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Holy Crap, The Federal Government Is Conceding!


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OlderNewer11hoursagoColorado, Washington get OK from feds on marijuana155

 

Associated Press

 

When voters in Colorado and Washington approved the legalization of marijuana possession for adults, it was a policy breakthrough, but there was a problem: the newly approved state laws conflicted with federal law.

 

Under the Controlled Substances Act, federal law bans marijuana use, so Colorado and Washington were left wondering whether the Justice Department would intervene and block the measures approved by state voters.

 

Today, as Ryan J. Reilly and Ryan Grimreported, Colorado and Washington got their answer.

 

The United States government took an historic step back from its long-running drug war on Thursday, when Attorney General Eric Holder informed the governors of Washington and Colorado that the Department of Justice would allow the states to create a regime that would regulate and implement the ballot initiatives that legalized the use of marijuana for adults.

 

A Justice Department official said that Holder told the governors in a joint phone call early Thursday afternoon that the department would take a "trust but verify approach" to the state laws.

 

That last part is important. The DOJ is effectively letting the states know that they can proceed on their current course, but if federal law enforcement has reason to believe in the future that Colorado and Washington are failing to be responsible, the feds can revisit the new policy.

 

In the meantime, though, that means these states -- and any others that choose to follow their lead -- can move forward on legalization.

 

After watching the "war on drugs" move in only one direction for the majority of my life, this strikes me as a pretty amazing development. Up until fairly recently, it would have been unimaginable.

 

The Huffington Post added that Deputy Attorney General James Cole also issued a three-and-a-half page memo to U.S. attorneys outlining eight priorities for federal prosecutors enforcing marijuana laws. These are the areas where prosecutions will continue:

 

* the distribution of marijuana to minors;

 

* revenue from the sale of marijuana from going to criminal enterprises, gangs and cartels;

 

* the diversion of marijuana from states where it is legal under state law in some form to other states;

 

* state-authorized marijuana activity from being used as a cover or pretext for the trafficking of other illegal drugs or other illegal activity;

 

* violence and the use of firearms in the cultivation and distribution of marijuana

 

* drugged driving and the exacerbation of other adverse public health consequences associated with marijuana use;

 

* growing of marijuana on public lands and the attendant public safety and environmental dangers posed by marijuana production on public lands;

 

* preventing marijuana possession or use on federal property.

 

But note that this leaves a whole lot of recreational pot use that federal prosecutors will no longer feel the need to pursue.

 

Update: Sahil Kapur posted the full memo from Cole.

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* revenue from the sale of marijuana from going to criminal enterprises, gangs and cartels;

 

 

 

Actually, if you read the details, nothing has really changed.  it's almost exactly like the last memo covering MMJ and states except now it includes Washington and Colorado.  Dispensaries and commercial grow operations are still going to get raided just like they are now.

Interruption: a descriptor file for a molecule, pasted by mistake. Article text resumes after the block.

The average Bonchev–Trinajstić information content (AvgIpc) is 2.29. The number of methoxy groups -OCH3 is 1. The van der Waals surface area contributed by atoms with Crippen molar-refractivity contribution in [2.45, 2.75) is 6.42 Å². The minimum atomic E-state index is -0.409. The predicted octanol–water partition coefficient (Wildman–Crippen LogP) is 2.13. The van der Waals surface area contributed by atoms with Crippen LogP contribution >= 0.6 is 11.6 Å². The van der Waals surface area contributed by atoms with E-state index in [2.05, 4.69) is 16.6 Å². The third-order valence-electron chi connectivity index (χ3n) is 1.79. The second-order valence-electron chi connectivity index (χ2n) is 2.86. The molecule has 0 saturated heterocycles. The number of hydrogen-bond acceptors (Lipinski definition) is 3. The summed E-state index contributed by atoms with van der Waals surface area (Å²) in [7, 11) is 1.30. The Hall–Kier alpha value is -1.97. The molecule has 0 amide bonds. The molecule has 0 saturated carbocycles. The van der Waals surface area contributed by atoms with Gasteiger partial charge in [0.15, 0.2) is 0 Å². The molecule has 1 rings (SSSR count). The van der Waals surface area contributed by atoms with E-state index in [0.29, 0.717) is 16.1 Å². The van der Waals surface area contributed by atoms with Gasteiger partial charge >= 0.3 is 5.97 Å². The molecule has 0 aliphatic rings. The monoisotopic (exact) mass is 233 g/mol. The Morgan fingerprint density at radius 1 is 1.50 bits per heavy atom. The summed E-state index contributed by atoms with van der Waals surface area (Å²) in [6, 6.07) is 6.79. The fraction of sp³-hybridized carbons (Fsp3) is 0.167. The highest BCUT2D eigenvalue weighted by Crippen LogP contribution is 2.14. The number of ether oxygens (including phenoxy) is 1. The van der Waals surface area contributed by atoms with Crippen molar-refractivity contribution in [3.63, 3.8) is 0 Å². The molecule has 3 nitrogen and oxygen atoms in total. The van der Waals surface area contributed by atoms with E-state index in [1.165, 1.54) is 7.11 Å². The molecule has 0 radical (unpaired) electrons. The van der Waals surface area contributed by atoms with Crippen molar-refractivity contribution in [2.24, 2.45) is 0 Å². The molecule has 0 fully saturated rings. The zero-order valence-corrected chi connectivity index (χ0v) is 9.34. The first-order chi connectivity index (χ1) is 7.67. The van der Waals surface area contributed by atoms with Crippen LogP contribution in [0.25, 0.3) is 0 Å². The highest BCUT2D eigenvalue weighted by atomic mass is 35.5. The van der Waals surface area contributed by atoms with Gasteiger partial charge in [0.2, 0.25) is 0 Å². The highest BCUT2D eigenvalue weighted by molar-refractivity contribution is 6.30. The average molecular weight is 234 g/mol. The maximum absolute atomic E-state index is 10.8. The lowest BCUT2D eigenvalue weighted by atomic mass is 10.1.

That's right. The Feds and the State both consider dispensaries and commercial grows to be criminal enterprises.

 

As long as you buy from a cartel they'll leave you alone.

 

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it's a huge deal.

 

it's a small victory but has such far reaching implications. 

 

they just gave the green light to 2 states to tax, grow, and regulate cannabis for recreational use instead of medical... 

 

now the feds have to prove criminal intent instead of just having plants growing someplace which equals criminal conspiracy and intent..

it is small step..

yet

HUGE..

 

for the time being.. I remain in a "ill believe it when I see it" state of mind and actions.

 

for now I do support a legalization effort here in Michigan to include industrial hemp and a whole new era of energy production and agricultural shifts to more responsible farming techniques for our countries food productions in general..

 

im dreaming again LOL

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That's right. The Feds and the State both consider dispensaries and commercial grows to be criminal enterprises.

 

As long as you buy from a cartel they'll leave you alone.

 

 

No, they are out to bust the cartels too.  They want you to use the legal system as designed by each state.  For Michigan that means they want you to get a registered caregiver.

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it's a huge deal.

 

it's a small victory but has such far reaching implications. 

 

they just gave the green light to 2 states to tax, grow, and regulate cannabis for recreational use instead of medical... 

 

now the feds have to prove criminal intent instead of just having plants growing someplace which equals criminal conspiracy and intent..

it is small step..

yet

HUGE..

 

for the time being.. I remain in a "ill believe it when I see it" state of mind and actions.

 

for now I do support a legalization effort here in Michigan to include industrial hemp and a whole new era of energy production and agricultural shifts to more responsible farming techniques for our countries food productions in general..

 

im dreaming again LOL

I have to say I agree with this guy ^... This is huge in my mind because the announcement comes just before the congressional hearing taking place on Sept 10 which Eric Holder is invited to attend.